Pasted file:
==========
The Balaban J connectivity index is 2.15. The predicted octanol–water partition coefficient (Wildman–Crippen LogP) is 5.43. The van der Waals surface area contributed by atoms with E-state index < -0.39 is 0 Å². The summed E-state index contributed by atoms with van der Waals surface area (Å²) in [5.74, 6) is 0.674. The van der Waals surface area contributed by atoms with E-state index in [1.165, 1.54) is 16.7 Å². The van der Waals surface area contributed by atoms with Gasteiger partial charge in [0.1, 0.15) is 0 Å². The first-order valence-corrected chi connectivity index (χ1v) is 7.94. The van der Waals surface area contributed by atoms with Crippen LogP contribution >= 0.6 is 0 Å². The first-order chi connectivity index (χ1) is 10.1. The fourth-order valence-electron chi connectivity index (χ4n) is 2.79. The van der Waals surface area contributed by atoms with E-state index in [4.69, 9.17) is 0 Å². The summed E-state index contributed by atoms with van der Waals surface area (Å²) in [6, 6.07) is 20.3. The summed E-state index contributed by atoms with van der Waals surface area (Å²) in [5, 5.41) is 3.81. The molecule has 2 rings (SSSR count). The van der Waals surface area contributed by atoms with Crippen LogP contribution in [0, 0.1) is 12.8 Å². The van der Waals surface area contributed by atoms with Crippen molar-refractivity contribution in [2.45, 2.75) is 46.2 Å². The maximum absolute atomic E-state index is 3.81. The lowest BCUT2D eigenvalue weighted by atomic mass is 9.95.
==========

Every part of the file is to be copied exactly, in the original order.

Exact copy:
The Balaban J connectivity index is 2.15. The predicted octanol–water partition coefficient (Wildman–Crippen LogP) is 5.43. The van der Waals surface area contributed by atoms with E-state index < -0.39 is 0 Å². The summed E-state index contributed by atoms with van der Waals surface area (Å²) in [5.74, 6) is 0.674. The van der Waals surface area contributed by atoms with E-state index in [1.165, 1.54) is 16.7 Å². The van der Waals surface area contributed by atoms with Gasteiger partial charge in [0.1, 0.15) is 0 Å². The first-order valence-corrected chi connectivity index (χ1v) is 7.94. The van der Waals surface area contributed by atoms with Crippen LogP contribution >= 0.6 is 0 Å². The first-order chi connectivity index (χ1) is 10.1. The fourth-order valence-electron chi connectivity index (χ4n) is 2.79. The van der Waals surface area contributed by atoms with E-state index in [4.69, 9.17) is 0 Å². The summed E-state index contributed by atoms with van der Waals surface area (Å²) in [6, 6.07) is 20.3. The summed E-state index contributed by atoms with van der Waals surface area (Å²) in [5, 5.41) is 3.81. The molecule has 2 rings (SSSR count). The van der Waals surface area contributed by atoms with Crippen LogP contribution in [0, 0.1) is 12.8 Å². The van der Waals surface area contributed by atoms with Crippen molar-refractivity contribution in [2.45, 2.75) is 46.2 Å². The maximum absolute atomic E-state index is 3.81. The lowest BCUT2D eigenvalue weighted by atomic mass is 9.95.